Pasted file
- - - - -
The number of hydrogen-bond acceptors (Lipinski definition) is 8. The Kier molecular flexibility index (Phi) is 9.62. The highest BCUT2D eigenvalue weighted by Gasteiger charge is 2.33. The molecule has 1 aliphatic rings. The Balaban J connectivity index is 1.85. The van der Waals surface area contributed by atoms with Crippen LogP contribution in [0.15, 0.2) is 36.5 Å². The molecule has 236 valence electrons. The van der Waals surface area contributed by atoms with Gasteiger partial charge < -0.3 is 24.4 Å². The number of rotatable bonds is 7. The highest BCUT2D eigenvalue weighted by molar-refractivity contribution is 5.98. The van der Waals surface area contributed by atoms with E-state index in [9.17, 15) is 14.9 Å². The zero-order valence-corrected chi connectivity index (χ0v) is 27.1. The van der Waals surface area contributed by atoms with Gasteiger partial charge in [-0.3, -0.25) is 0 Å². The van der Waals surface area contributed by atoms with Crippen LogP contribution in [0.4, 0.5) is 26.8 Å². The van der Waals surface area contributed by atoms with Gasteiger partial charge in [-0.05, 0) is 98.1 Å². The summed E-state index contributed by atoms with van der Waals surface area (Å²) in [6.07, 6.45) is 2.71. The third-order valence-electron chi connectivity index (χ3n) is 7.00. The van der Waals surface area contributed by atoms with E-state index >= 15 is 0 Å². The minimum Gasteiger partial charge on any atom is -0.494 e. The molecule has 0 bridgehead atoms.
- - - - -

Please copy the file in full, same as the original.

The number of hydrogen-bond acceptors (Lipinski definition) is 8. The Kier molecular flexibility index (Phi) is 9.62. The highest BCUT2D eigenvalue weighted by Gasteiger charge is 2.33. The molecule has 1 aliphatic rings. The Balaban J connectivity index is 1.85. The van der Waals surface area contributed by atoms with Crippen LogP contribution in [0.15, 0.2) is 36.5 Å². The molecule has 236 valence electrons. The van der Waals surface area contributed by atoms with Gasteiger partial charge < -0.3 is 24.4 Å². The number of rotatable bonds is 7. The highest BCUT2D eigenvalue weighted by molar-refractivity contribution is 5.98. The van der Waals surface area contributed by atoms with E-state index in [9.17, 15) is 14.9 Å². The zero-order valence-corrected chi connectivity index (χ0v) is 27.1. The van der Waals surface area contributed by atoms with Gasteiger partial charge in [-0.3, -0.25) is 0 Å². The van der Waals surface area contributed by atoms with Crippen LogP contribution in [0.4, 0.5) is 26.8 Å². The van der Waals surface area contributed by atoms with Gasteiger partial charge in [-0.05, 0) is 98.1 Å². The summed E-state index contributed by atoms with van der Waals surface area (Å²) in [6.07, 6.45) is 2.71. The third-order valence-electron chi connectivity index (χ3n) is 7.00. The van der Waals surface area contributed by atoms with E-state index >= 15 is 0 Å². The minimum Gasteiger partial charge on any atom is -0.494 e. The molecule has 0 bridgehead atoms.